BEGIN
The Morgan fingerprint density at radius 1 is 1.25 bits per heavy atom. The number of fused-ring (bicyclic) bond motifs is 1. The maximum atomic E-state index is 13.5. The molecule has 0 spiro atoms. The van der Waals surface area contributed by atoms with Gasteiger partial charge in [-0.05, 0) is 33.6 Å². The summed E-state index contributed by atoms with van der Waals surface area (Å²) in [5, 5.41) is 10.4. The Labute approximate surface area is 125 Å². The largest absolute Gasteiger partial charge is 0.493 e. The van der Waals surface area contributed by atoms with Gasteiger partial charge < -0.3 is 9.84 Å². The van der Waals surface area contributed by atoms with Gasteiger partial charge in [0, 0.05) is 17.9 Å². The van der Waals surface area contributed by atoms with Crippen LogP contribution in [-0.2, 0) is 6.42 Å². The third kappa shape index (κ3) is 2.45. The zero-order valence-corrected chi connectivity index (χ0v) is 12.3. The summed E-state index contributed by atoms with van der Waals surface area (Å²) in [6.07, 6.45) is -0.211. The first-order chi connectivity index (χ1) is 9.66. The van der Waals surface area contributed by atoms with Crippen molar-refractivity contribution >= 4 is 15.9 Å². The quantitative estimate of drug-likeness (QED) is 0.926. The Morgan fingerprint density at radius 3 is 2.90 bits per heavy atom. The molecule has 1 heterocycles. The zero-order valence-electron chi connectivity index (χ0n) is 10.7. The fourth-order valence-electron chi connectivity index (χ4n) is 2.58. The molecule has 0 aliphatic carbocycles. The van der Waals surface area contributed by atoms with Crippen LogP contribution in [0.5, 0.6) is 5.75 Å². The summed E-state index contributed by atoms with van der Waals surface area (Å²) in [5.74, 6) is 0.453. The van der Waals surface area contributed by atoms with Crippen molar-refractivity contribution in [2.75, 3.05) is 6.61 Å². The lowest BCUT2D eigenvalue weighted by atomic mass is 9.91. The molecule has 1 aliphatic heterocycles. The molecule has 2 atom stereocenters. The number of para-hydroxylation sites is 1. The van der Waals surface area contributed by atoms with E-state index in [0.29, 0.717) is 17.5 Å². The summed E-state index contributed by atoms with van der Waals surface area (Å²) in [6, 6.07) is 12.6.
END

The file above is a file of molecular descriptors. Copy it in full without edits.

The Morgan fingerprint density at radius 1 is 1.25 bits per heavy atom. The number of fused-ring (bicyclic) bond motifs is 1. The maximum atomic E-state index is 13.5. The molecule has 0 spiro atoms. The van der Waals surface area contributed by atoms with Gasteiger partial charge in [-0.05, 0) is 33.6 Å². The summed E-state index contributed by atoms with van der Waals surface area (Å²) in [5, 5.41) is 10.4. The Labute approximate surface area is 125 Å². The largest absolute Gasteiger partial charge is 0.493 e. The van der Waals surface area contributed by atoms with Gasteiger partial charge < -0.3 is 9.84 Å². The van der Waals surface area contributed by atoms with Gasteiger partial charge in [0, 0.05) is 17.9 Å². The van der Waals surface area contributed by atoms with Crippen LogP contribution in [-0.2, 0) is 6.42 Å². The third kappa shape index (κ3) is 2.45. The zero-order valence-corrected chi connectivity index (χ0v) is 12.3. The summed E-state index contributed by atoms with van der Waals surface area (Å²) in [6.07, 6.45) is -0.211. The first-order chi connectivity index (χ1) is 9.66. The van der Waals surface area contributed by atoms with Crippen molar-refractivity contribution >= 4 is 15.9 Å². The quantitative estimate of drug-likeness (QED) is 0.926. The Morgan fingerprint density at radius 3 is 2.90 bits per heavy atom. The molecule has 1 heterocycles. The zero-order valence-electron chi connectivity index (χ0n) is 10.7. The fourth-order valence-electron chi connectivity index (χ4n) is 2.58. The molecule has 0 aliphatic carbocycles. The van der Waals surface area contributed by atoms with Crippen LogP contribution in [0.5, 0.6) is 5.75 Å². The summed E-state index contributed by atoms with van der Waals surface area (Å²) in [5.74, 6) is 0.453. The van der Waals surface area contributed by atoms with Crippen molar-refractivity contribution in [2.75, 3.05) is 6.61 Å². The lowest BCUT2D eigenvalue weighted by atomic mass is 9.91. The molecule has 1 aliphatic heterocycles. The molecule has 2 atom stereocenters. The number of para-hydroxylation sites is 1. The van der Waals surface area contributed by atoms with E-state index in [0.29, 0.717) is 17.5 Å². The summed E-state index contributed by atoms with van der Waals surface area (Å²) in [6, 6.07) is 12.6.